Three vultures atop a dead tree at the edge of Goose Lake. The water has receded; the surface is crowded again with lilies. Around the edge, a dense colony of Sagittaria latifolia, the potato-like tubers of which, according to Lewis and Clark, were prized by the natives and filled their canoes during their watery harvest. Wapato.
In bloom and attracting bees on the main trail, the fuzzy pink spikes of Rose spiraea.
The blackberries are beginning to ripen.
Arrived in today’s mail, a new volume published by Library of America containing three works by Edward O. Wilson: Biophilia; The Diversity of Life; and Naturalist. From the dust jacket:
“Pull out the flower from its crannied retreat, shake the soil from the roots into your cupped hand. . . . The black earth is alive with a riot of algae, fungi . . . thousands of species of bacteria. The handful may be only a tiny fragment of one ecosystem, but because of the genetic codes of its residents it holds more order than can be found on the surfaces of all the planets combined. It is a sample of the living force that runs the earth — and will continue to do so with or without us.”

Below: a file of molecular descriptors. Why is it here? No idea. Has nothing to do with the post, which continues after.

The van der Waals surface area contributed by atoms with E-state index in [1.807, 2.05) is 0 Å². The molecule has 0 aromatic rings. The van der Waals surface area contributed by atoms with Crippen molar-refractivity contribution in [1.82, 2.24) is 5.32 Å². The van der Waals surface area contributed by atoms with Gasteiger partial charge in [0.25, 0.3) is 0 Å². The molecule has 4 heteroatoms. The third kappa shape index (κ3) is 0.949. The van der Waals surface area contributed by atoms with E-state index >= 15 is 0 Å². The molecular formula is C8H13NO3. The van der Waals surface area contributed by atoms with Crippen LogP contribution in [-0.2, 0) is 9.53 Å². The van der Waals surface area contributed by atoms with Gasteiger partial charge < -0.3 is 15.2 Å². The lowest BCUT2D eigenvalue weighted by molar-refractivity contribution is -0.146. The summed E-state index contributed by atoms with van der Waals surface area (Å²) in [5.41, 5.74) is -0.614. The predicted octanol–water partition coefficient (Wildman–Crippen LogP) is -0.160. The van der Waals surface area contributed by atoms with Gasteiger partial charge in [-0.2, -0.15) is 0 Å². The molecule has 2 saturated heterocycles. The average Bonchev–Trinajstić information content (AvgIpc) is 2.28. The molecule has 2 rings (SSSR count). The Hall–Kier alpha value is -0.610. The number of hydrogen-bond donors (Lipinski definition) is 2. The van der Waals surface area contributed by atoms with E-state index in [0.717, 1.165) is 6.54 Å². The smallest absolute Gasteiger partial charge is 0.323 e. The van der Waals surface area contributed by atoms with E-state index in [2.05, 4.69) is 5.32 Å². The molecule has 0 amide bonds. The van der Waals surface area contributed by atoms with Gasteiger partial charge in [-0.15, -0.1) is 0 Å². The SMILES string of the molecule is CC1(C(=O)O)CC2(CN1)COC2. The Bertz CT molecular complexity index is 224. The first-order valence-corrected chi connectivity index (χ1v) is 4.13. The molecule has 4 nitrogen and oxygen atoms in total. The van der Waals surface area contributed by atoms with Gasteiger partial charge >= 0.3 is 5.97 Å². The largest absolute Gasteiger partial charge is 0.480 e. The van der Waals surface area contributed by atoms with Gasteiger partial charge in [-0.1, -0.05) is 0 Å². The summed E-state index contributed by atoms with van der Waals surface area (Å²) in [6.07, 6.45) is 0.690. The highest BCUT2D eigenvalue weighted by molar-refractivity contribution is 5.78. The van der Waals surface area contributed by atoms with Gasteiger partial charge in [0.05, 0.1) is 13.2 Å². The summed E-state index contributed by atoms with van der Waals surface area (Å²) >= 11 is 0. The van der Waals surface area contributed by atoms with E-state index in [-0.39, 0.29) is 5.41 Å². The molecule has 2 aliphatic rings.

I agree with your judgment
of that silly fence.
July 12, 2021
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Categories: Everything and Nothing
Tags: Bees, Biophilia, Blackberries, Books, Diaries, Edward O. Wilson, Fences, Goose Lake, Haiku, Journals, Lewis and Clark, Library of America, Lilies, Naturalist, Poems, Poetry, Reading, Rose Spiraea, The Diversity of Life, The Earth, Vultures, Walking, Wapato